AUBURN — Attorneys for the Androscoggin County commissioners have once again asked the superior court to dismiss a complaint filed by 13 Androscoggin County towns, arguing the towns do not have standing to file a civil complaint against commissioners. They assert that standing belongs to voters.

Commissioners, through their attorneys, also argue that the towns’ complaint was filed too late to be valid, and that the towns cannot seek sanctions against commissioners who were not serving on the commission at the time of the vote that is the subject of the suit.

The lawsuit, with Lewiston in the lead, was filed in Androscoggin County Superior Court in July and contends that commissioners overstepped their powers in approving the county budget by voting in higher salaries and benefits for themselves than what was approved by the Budget Committee in 2014.

The Budget Committee approved compensation cuts to a base salary of $3,000, with no benefits. Commissioners instead voted in smaller cuts to a base salary of $5,000 with health benefits valued at $8,400 per year for each commissioner.

Last month, commissioners filed a motion to dismiss the lawsuit and a second motion to dismiss the towns’ request for sanctions against commissioners, including the return of all salaries and benefits not approved by the Budget Committee.

The municipalities are also seeking to deny having the county pay commissioners’ legal bills.


In responses filed in Androscoggin County Superior Court, commissioners’ attorneys Ronald Lebel and Amy Dieterich argue there can be no case against four commissioners named in the lawsuit because they were each elected to serve after long-seated Commissioners Beth Bell and Elaine Makas voted in the spring of 2014 to raise their salaries and benefits over the amounts recommended by the Budget Committee. Commissioner Randall Greenwood abstained from that vote.

Commissioners Alfreda Fournier, Ronald Chicoine, Matthew Roy and Sally Christner were sworn into office on Jan. 8.

Two footnotes on the response to the towns’ motion for sanctions against all seven commissioners notes that the towns’ attorney, Peter Brann, “cites no legal authority in support of his apparent belief that guilt by association is a valid cause of action in Maine,” and that Brann “offers no explanation how defendants Alfreda, Chicoine, Roy and Christner could ‘re-affirm’ action that they had never ‘affirmed’ in the first place.”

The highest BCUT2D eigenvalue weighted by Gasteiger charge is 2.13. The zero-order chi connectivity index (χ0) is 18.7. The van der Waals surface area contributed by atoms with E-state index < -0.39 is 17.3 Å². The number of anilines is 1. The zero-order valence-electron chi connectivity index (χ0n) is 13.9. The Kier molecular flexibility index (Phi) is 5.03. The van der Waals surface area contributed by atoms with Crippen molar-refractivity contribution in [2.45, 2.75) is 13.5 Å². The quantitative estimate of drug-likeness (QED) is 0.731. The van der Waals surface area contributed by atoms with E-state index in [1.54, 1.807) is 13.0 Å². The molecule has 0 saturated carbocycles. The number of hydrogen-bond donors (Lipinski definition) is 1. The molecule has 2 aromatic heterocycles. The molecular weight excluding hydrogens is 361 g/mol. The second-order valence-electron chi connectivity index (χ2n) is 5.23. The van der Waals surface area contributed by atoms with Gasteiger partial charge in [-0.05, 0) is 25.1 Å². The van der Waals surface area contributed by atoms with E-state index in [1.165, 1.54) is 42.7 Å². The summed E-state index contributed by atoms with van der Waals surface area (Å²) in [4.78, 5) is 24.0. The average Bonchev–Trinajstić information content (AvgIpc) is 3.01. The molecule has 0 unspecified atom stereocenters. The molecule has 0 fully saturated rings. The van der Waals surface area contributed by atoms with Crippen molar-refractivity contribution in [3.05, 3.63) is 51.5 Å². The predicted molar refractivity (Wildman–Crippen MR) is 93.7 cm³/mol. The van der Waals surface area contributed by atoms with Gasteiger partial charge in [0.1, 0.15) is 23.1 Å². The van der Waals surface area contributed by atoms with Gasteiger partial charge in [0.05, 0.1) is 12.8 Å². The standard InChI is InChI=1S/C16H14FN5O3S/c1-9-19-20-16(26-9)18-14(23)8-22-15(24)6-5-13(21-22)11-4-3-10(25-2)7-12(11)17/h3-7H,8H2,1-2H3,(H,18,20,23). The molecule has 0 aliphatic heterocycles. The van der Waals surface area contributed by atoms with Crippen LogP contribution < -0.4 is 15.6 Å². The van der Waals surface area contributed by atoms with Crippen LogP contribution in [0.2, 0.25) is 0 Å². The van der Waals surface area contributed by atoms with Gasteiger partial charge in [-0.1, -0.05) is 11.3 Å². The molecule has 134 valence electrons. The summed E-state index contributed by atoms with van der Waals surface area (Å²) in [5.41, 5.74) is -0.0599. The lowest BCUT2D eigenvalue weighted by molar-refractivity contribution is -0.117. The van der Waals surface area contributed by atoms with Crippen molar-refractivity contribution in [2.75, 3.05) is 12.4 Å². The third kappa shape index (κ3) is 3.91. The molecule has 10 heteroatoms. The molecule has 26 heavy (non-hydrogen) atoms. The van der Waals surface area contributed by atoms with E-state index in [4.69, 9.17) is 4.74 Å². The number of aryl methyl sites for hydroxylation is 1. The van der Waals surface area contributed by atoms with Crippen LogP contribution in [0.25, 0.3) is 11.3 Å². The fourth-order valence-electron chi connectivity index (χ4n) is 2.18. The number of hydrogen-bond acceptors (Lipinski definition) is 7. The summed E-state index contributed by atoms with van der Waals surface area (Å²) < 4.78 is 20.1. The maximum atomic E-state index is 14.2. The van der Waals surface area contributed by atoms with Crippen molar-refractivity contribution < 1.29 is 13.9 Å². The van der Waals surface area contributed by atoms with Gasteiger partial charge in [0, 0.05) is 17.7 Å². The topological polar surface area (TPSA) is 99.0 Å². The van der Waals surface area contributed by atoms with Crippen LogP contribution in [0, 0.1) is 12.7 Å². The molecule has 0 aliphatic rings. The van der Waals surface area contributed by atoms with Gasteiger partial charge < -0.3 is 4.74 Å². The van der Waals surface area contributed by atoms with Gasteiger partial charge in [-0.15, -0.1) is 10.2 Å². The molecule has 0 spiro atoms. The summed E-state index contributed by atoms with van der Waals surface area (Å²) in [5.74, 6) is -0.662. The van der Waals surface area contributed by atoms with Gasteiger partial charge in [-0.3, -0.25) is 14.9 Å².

Commissioners’ attorneys have also responded to the towns’ motion to dismiss the case, pointing out discrepancies in dates of the vote in dispute and the later amendment to the charter that commissioners argue gives them final authority to approve the budget.

Commissioners point out that the towns have not challenged the validity of the legislation amending the Androscoggin County charter, which included an amendment “to provide that the Budget Committee only approves the final proposed budget to be submitted to the board for its approval, rather than adopting a final budget that is transmitted to the board.” And, the amended charter also contains language requiring the commission — not the Budget Committee — “to vote to adopt the final budget.”

Not challenging that document, commissioners argue, means the towns acknowledge that the Budget Committee only approves a proposed budget, and the “Board of Commissioners is legally empowered by the charter to both modify and approve a final budget.” That concession, commissioners argue, proves “fatal to plaintiffs’ (the towns) claims.”

Among other responses, the commissioners noted that the towns do not have standing to sue on the issues raised. It is the voters, commissioners said, who have standing under Maine law.

The commissioners have asked the court to dismiss all claims against them.

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